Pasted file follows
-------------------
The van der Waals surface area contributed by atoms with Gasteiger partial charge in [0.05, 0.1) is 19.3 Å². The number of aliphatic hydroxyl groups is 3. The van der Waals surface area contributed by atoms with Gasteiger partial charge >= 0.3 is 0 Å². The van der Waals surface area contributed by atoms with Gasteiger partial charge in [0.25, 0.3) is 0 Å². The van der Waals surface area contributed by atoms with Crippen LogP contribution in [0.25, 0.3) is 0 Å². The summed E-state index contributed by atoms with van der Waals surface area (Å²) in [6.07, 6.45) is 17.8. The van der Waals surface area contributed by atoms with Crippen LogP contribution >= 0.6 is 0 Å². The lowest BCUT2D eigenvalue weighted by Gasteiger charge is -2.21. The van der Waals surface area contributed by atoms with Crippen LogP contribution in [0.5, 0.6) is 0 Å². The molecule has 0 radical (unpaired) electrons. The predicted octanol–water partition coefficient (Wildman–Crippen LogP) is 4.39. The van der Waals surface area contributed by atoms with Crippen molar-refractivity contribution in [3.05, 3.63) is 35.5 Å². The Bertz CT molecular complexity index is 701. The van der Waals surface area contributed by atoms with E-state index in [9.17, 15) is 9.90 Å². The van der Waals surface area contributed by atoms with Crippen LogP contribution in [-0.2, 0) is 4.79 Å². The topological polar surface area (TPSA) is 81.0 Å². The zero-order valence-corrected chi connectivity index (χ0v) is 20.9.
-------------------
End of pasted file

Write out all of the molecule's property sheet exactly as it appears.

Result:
The van der Waals surface area contributed by atoms with Gasteiger partial charge in [0.05, 0.1) is 19.3 Å². The number of aliphatic hydroxyl groups is 3. The van der Waals surface area contributed by atoms with Gasteiger partial charge >= 0.3 is 0 Å². The van der Waals surface area contributed by atoms with Gasteiger partial charge in [0.25, 0.3) is 0 Å². The van der Waals surface area contributed by atoms with Crippen LogP contribution in [0.25, 0.3) is 0 Å². The summed E-state index contributed by atoms with van der Waals surface area (Å²) in [6.07, 6.45) is 17.8. The van der Waals surface area contributed by atoms with Crippen LogP contribution >= 0.6 is 0 Å². The lowest BCUT2D eigenvalue weighted by Gasteiger charge is -2.21. The van der Waals surface area contributed by atoms with Crippen LogP contribution in [0.5, 0.6) is 0 Å². The molecule has 0 radical (unpaired) electrons. The predicted octanol–water partition coefficient (Wildman–Crippen LogP) is 4.39. The van der Waals surface area contributed by atoms with Crippen molar-refractivity contribution in [3.05, 3.63) is 35.5 Å². The Bertz CT molecular complexity index is 701. The van der Waals surface area contributed by atoms with E-state index in [9.17, 15) is 9.90 Å². The van der Waals surface area contributed by atoms with Crippen LogP contribution in [-0.2, 0) is 4.79 Å². The topological polar surface area (TPSA) is 81.0 Å². The zero-order valence-corrected chi connectivity index (χ0v) is 20.9.